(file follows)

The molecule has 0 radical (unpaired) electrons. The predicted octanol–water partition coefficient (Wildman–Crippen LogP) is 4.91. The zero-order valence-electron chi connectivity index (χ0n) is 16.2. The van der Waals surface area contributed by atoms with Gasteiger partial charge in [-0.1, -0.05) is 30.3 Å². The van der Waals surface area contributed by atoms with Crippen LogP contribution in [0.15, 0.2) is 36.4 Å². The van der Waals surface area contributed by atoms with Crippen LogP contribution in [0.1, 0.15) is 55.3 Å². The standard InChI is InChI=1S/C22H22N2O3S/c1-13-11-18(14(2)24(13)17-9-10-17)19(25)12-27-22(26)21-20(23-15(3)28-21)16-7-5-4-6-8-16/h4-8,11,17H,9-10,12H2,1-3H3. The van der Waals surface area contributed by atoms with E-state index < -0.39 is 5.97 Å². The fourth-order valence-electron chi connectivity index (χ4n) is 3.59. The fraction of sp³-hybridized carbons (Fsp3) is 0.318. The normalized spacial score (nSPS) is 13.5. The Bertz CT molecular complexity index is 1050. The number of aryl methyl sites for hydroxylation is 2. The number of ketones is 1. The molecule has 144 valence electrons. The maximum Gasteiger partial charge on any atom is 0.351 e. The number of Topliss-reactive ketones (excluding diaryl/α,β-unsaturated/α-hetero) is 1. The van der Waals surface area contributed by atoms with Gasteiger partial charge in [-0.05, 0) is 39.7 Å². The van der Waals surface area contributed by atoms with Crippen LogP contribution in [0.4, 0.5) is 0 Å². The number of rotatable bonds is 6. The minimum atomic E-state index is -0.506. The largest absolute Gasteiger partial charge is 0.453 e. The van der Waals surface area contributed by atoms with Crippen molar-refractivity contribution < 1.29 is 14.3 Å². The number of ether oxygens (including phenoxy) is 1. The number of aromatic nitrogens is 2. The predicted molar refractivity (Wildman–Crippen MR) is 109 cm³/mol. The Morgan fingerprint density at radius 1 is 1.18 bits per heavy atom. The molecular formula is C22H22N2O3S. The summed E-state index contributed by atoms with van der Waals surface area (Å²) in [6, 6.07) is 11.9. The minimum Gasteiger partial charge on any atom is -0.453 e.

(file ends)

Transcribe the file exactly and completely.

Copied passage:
The molecule has 0 radical (unpaired) electrons. The predicted octanol–water partition coefficient (Wildman–Crippen LogP) is 4.91. The zero-order valence-electron chi connectivity index (χ0n) is 16.2. The van der Waals surface area contributed by atoms with Gasteiger partial charge in [-0.1, -0.05) is 30.3 Å². The van der Waals surface area contributed by atoms with Crippen LogP contribution in [0.15, 0.2) is 36.4 Å². The van der Waals surface area contributed by atoms with Crippen LogP contribution in [0.1, 0.15) is 55.3 Å². The standard InChI is InChI=1S/C22H22N2O3S/c1-13-11-18(14(2)24(13)17-9-10-17)19(25)12-27-22(26)21-20(23-15(3)28-21)16-7-5-4-6-8-16/h4-8,11,17H,9-10,12H2,1-3H3. The van der Waals surface area contributed by atoms with E-state index < -0.39 is 5.97 Å². The fourth-order valence-electron chi connectivity index (χ4n) is 3.59. The fraction of sp³-hybridized carbons (Fsp3) is 0.318. The normalized spacial score (nSPS) is 13.5. The Bertz CT molecular complexity index is 1050. The number of aryl methyl sites for hydroxylation is 2. The number of ketones is 1. The molecule has 144 valence electrons. The maximum Gasteiger partial charge on any atom is 0.351 e. The number of Topliss-reactive ketones (excluding diaryl/α,β-unsaturated/α-hetero) is 1. The van der Waals surface area contributed by atoms with Gasteiger partial charge in [-0.05, 0) is 39.7 Å². The van der Waals surface area contributed by atoms with Crippen LogP contribution in [0.4, 0.5) is 0 Å². The number of rotatable bonds is 6. The minimum atomic E-state index is -0.506. The largest absolute Gasteiger partial charge is 0.453 e. The van der Waals surface area contributed by atoms with Crippen molar-refractivity contribution < 1.29 is 14.3 Å². The number of ether oxygens (including phenoxy) is 1. The number of aromatic nitrogens is 2. The predicted molar refractivity (Wildman–Crippen MR) is 109 cm³/mol. The Morgan fingerprint density at radius 1 is 1.18 bits per heavy atom. The molecular formula is C22H22N2O3S. The summed E-state index contributed by atoms with van der Waals surface area (Å²) in [6, 6.07) is 11.9. The minimum Gasteiger partial charge on any atom is -0.453 e.